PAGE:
No matter how white it is, if there’s a red blot on it, that’s the first thing people will notice. Or won’t they?
Prime Ministers both, the late Rajeev Gandhi and Narendra Modi have more in common than what meets the eye. For one, both of them were heads of state when organised massacres ravaged the lives of thousands of people belonging to particular ethnic groups.
Rajiv was sworn in as Prime Minister amidst the Anti-Sikh Riots of 1984, incited by Congress leaders as a reaction to the assassination of Indira Gandhi at the hands of her two Sikh bodyguards. Instead of enforcing curfew immediately, Rajiv dilly-dallied. He waited a day longer before allowing the army to act, by which time over three thousand innocent people were murdered. Although reeling from his mother’s death, he acted in the most irresponsible manner, and made the statement that haunts his party to this day –
“When a big tree falls, the Earth shakes”
And then there is Supreme Leader, present Prime Minister and macro-economics whizkid Shri Narendra Modi ji. Following the burning of a train with 58 Hindu Karsevaks in Godhra, Modi ji, then CM of the state, is alleged to have told his officials to not interfere with the angry Hindus on the streets. These rioters ended up murdering two thousand Muslims in Gujarat state. There were also several incidents of rape, immolation and torture. Although he was cleared of all charges, an exposé book by journalist Rana Ayyub contains accounts by officials who were involved providing incriminating evidence against Modi.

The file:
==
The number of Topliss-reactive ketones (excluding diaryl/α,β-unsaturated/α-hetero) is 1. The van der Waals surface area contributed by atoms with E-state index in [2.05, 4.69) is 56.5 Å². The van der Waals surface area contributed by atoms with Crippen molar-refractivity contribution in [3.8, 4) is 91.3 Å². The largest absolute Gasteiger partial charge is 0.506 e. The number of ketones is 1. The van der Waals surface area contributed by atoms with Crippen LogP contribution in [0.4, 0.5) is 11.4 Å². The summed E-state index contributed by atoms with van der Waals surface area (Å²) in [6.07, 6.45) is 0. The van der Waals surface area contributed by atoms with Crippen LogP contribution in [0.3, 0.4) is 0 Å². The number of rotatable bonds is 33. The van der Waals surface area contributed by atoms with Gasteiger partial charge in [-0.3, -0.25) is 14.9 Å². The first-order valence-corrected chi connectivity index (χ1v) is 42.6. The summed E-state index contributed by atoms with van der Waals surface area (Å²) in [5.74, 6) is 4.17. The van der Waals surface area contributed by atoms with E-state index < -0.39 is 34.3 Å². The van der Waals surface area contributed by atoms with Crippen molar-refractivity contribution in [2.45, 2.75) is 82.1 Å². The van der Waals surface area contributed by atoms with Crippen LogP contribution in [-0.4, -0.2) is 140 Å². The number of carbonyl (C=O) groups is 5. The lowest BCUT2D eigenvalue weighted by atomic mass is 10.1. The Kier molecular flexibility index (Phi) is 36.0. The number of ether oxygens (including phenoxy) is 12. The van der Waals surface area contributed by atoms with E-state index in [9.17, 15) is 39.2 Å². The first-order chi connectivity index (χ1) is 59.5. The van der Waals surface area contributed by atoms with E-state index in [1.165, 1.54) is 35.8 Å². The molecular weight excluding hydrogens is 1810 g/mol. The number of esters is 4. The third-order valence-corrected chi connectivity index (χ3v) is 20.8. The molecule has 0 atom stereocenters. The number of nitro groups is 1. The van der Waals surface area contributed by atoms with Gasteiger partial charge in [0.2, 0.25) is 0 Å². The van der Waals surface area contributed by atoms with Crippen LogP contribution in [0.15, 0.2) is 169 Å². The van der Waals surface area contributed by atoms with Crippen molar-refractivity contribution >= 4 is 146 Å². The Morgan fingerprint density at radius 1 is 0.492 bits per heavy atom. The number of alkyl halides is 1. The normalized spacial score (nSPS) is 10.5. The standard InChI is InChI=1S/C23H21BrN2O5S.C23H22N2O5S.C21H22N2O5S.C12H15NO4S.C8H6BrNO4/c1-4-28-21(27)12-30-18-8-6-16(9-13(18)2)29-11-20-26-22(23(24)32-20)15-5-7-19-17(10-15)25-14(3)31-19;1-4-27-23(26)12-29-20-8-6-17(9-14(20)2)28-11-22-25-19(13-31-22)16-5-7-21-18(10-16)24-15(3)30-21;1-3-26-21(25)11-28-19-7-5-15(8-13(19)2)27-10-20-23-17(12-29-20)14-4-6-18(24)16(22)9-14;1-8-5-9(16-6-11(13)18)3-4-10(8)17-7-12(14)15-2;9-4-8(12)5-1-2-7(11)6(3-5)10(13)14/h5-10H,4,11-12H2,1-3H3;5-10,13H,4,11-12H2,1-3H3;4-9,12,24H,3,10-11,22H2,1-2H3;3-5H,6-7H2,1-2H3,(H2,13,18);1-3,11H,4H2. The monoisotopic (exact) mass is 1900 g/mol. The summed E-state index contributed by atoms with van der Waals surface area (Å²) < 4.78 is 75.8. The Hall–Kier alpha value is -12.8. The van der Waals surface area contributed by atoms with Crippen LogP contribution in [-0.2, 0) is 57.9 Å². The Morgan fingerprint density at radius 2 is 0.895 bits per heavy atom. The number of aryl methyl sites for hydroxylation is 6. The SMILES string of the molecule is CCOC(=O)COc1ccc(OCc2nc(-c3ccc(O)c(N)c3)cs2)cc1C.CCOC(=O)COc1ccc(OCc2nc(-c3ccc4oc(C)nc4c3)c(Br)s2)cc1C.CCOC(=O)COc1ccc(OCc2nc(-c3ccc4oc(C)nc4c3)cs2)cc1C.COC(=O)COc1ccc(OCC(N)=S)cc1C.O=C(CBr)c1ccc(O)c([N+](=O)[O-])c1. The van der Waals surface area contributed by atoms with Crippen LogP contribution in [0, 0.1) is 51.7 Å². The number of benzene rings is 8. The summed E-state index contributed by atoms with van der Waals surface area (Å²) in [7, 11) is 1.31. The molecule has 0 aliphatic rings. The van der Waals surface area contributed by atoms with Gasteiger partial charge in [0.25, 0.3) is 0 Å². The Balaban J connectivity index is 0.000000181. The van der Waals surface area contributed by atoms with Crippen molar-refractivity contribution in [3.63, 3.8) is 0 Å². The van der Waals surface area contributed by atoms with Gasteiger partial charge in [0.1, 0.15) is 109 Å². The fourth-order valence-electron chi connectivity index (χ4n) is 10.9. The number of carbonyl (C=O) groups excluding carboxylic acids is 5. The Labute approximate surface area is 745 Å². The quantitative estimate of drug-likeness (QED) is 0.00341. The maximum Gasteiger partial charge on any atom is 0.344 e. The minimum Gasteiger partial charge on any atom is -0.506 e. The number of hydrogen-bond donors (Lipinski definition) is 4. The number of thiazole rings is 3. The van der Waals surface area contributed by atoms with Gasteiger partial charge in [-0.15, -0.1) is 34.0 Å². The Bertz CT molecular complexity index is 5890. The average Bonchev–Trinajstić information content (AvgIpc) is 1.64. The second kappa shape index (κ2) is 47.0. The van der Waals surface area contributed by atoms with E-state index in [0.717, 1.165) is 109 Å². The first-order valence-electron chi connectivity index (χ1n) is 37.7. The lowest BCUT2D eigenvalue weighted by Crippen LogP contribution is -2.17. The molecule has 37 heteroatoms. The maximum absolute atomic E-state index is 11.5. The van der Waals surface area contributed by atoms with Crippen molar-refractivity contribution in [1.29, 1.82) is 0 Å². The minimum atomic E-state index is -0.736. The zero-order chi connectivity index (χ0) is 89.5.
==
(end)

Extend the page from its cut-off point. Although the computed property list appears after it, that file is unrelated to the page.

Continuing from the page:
Thus, two men who had within their power to save the lives of thousands of people, for reasons best known to them, did not do so.
The historian Ramachandra Guha, in his book India After Gandhi lists this as a similarity between the two incidents.
Both proceeded to take a generalized revenge on the minorities as a whole. The Sikhs who were butchered were in no way connected to the Sikhs who killed Mrs Gandhi. The Muslims who were killed by Hindu mobs were completely innocent of the Godhra crime (which may anyway have been an accident).
The PM of the country (’84) and the CM of Gujarat (’02) issued graceless statements that incited the mob and eventually became justification for the killings. In both cases, the government aided and shielded the rioters.
But perhaps the fact that refuses to leave my mind is this – after this unforgivable bout of state-sponsored terrorism, both leaders reaped rich rewards. Gandhi went on to win the ’84 General Elections with an overwhelming majority. Modi won the 2002 Assembly Elections with a two-thirds majority.
I’ve usually heard a statement that goes something like, ‘You cannot put a price on human life.’ This is 100 per cent false. A stray incident cannot spark communal violence. It has to be first orchestrated using illicit muscle. And illicit muscle must be enraged by a hateful speech. So let’s change that line to suit this occasion. Sometimes, the price of human life is only an insensitive statement.
PS. In the times of Buzzfeed, I thought it bodes well to create a quiz as an aside. So go ahead and take the Rajiv – Modi Insensitivity Quiz here.